“ ‘Where did this man get these things that he’s saying? What is the wisdom given to him? How are such mighty works done by his hands?’ ” Meyers said, quoting the Bible. “ ‘Is not this the carpenter, the son of Mary and brother of James and Joseph and Judas and Simon?’ And they took offense at him and Jesus said to them, ‘a prophet is not without honor except in his hometown and among his relatives and his own household.’ ”

Why is Jesus rejected in Nazareth? Meyers said the royal family in nearby Sephorris was negatively influencing the village.

“Who’s living in Sephorris at this time is Herod Antipas,” Meyers said. “The royal family is not known for its modesty. … Jesus was not happy, in my opinion, that the residents of Nazareth, in the time of his ministry, were so enthusiastic about what was going on down the street, as it were: castles being built, the royal family partying and drinking, all sorts of things to excess.”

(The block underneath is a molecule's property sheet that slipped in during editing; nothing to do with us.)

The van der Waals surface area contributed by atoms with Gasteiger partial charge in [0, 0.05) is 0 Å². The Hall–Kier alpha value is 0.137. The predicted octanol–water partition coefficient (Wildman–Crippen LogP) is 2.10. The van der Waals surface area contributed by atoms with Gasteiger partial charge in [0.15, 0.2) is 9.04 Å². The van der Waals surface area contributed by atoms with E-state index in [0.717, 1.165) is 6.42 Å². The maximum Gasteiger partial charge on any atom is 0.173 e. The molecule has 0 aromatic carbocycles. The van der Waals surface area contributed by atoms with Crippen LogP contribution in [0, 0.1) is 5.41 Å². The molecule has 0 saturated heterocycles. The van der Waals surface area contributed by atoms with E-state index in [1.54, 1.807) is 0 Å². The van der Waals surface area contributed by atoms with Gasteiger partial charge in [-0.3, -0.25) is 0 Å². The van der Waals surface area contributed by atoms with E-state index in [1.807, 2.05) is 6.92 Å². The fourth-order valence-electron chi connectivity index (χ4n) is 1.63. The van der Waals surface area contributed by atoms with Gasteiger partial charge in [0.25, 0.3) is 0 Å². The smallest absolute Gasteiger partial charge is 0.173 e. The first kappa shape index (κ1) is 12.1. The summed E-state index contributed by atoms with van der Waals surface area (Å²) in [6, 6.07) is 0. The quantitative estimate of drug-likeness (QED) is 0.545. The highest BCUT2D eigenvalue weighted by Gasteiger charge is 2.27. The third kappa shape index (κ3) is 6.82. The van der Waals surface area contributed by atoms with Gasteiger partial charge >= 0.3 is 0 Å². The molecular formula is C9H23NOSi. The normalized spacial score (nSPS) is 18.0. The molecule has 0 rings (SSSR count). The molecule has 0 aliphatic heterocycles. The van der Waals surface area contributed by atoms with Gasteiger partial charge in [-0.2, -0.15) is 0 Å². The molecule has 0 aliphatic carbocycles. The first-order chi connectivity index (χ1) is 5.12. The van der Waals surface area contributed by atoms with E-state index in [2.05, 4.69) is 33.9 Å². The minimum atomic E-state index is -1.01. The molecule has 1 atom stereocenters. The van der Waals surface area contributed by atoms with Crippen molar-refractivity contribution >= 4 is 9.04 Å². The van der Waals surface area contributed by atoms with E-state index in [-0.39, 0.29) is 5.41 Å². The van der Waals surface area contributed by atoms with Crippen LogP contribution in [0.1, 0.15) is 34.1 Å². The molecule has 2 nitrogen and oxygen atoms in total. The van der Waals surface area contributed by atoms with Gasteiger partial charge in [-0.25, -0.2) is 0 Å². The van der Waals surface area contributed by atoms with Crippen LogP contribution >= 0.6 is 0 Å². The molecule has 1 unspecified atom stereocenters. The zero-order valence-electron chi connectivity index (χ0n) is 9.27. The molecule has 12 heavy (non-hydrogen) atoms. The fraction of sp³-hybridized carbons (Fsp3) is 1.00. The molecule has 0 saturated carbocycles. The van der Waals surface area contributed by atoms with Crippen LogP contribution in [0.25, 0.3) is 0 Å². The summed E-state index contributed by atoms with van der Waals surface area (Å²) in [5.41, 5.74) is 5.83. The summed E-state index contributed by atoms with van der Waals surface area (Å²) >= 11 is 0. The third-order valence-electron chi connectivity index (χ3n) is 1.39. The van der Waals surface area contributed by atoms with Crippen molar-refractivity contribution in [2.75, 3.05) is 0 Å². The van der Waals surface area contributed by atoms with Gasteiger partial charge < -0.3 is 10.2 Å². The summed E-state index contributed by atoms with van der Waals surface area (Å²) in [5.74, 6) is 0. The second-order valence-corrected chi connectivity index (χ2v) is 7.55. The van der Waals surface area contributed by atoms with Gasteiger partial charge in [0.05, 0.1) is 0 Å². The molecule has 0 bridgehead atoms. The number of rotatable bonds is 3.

Jesus, Meyers said, was focused on the humble and poor in the villages of Galilee, where his words were heard and taken to heart. These two very different approaches clashed, and that is why, according to Meyers, Sepphoris isn’t mentioned in the New Testament — Jesus didn’t feel welcome there at all.

Meyers said the life of a Jewish person was quite simple. Meyers first discussed ritual purity, which involved preparing food in a pure way.

“We know from Josephus, the historian of the first era, even (using) olive oil … had to be done by Jews who were ritually fit and ritually pure,” Meyers said.

To be “ritually pure,” Jews had to bathe in mikvah after intercourse, nocturnal emission, getting close to a human body at a funeral and, for women, a menstrual cycle. A woman who did not go to a mikvah after her period was seen as “unacceptable” for intimacy with her spouse, or for cooking food.

Over 1,000 mikvahs have been discovered, which indicate that there were “Torah-observant people” in Galilee at the time, according to Meyers.

In addition to mikvahs, the Bible states that there were six stone water jars for the Jewish rites of purification, each capable of holding 20 to 30 gallons.